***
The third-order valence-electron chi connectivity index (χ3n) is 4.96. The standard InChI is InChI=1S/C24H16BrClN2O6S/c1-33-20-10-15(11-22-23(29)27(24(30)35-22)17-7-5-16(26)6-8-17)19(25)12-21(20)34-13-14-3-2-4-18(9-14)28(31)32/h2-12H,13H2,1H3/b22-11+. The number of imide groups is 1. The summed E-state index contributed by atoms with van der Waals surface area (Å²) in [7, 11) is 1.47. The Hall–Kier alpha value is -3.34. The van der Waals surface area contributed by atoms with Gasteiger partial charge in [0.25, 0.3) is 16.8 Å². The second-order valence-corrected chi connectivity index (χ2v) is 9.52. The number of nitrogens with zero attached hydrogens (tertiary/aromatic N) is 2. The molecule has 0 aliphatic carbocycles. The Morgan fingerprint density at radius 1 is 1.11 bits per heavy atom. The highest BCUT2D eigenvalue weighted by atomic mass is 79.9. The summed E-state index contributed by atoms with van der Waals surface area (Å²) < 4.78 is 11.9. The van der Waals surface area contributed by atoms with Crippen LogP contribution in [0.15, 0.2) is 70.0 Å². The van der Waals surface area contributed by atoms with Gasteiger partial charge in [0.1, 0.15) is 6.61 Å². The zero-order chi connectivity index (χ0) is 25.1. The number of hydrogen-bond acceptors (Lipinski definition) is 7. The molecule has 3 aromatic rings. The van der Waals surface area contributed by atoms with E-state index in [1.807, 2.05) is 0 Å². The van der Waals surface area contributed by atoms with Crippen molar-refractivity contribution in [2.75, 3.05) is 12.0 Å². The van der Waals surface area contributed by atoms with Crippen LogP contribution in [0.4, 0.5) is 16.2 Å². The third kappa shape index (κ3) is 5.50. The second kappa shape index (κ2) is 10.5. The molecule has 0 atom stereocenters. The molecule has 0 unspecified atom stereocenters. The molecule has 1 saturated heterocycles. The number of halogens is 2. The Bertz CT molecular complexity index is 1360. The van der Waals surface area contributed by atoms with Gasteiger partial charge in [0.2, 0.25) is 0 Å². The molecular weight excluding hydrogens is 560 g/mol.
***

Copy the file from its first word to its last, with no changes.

The third-order valence-electron chi connectivity index (χ3n) is 4.96. The standard InChI is InChI=1S/C24H16BrClN2O6S/c1-33-20-10-15(11-22-23(29)27(24(30)35-22)17-7-5-16(26)6-8-17)19(25)12-21(20)34-13-14-3-2-4-18(9-14)28(31)32/h2-12H,13H2,1H3/b22-11+. The number of imide groups is 1. The summed E-state index contributed by atoms with van der Waals surface area (Å²) in [7, 11) is 1.47. The Hall–Kier alpha value is -3.34. The van der Waals surface area contributed by atoms with Gasteiger partial charge in [0.25, 0.3) is 16.8 Å². The second-order valence-corrected chi connectivity index (χ2v) is 9.52. The number of nitrogens with zero attached hydrogens (tertiary/aromatic N) is 2. The molecule has 0 aliphatic carbocycles. The Morgan fingerprint density at radius 1 is 1.11 bits per heavy atom. The highest BCUT2D eigenvalue weighted by atomic mass is 79.9. The summed E-state index contributed by atoms with van der Waals surface area (Å²) < 4.78 is 11.9. The van der Waals surface area contributed by atoms with Crippen LogP contribution in [0.15, 0.2) is 70.0 Å². The van der Waals surface area contributed by atoms with Gasteiger partial charge in [0.1, 0.15) is 6.61 Å². The zero-order chi connectivity index (χ0) is 25.1. The number of hydrogen-bond acceptors (Lipinski definition) is 7. The molecule has 3 aromatic rings. The van der Waals surface area contributed by atoms with E-state index in [1.807, 2.05) is 0 Å². The van der Waals surface area contributed by atoms with Crippen molar-refractivity contribution in [2.75, 3.05) is 12.0 Å². The van der Waals surface area contributed by atoms with Crippen LogP contribution in [0.4, 0.5) is 16.2 Å². The third kappa shape index (κ3) is 5.50. The second kappa shape index (κ2) is 10.5. The molecule has 0 atom stereocenters. The molecule has 0 unspecified atom stereocenters. The molecule has 1 saturated heterocycles. The number of halogens is 2. The Bertz CT molecular complexity index is 1360. The van der Waals surface area contributed by atoms with Gasteiger partial charge in [0.2, 0.25) is 0 Å². The molecular weight excluding hydrogens is 560 g/mol.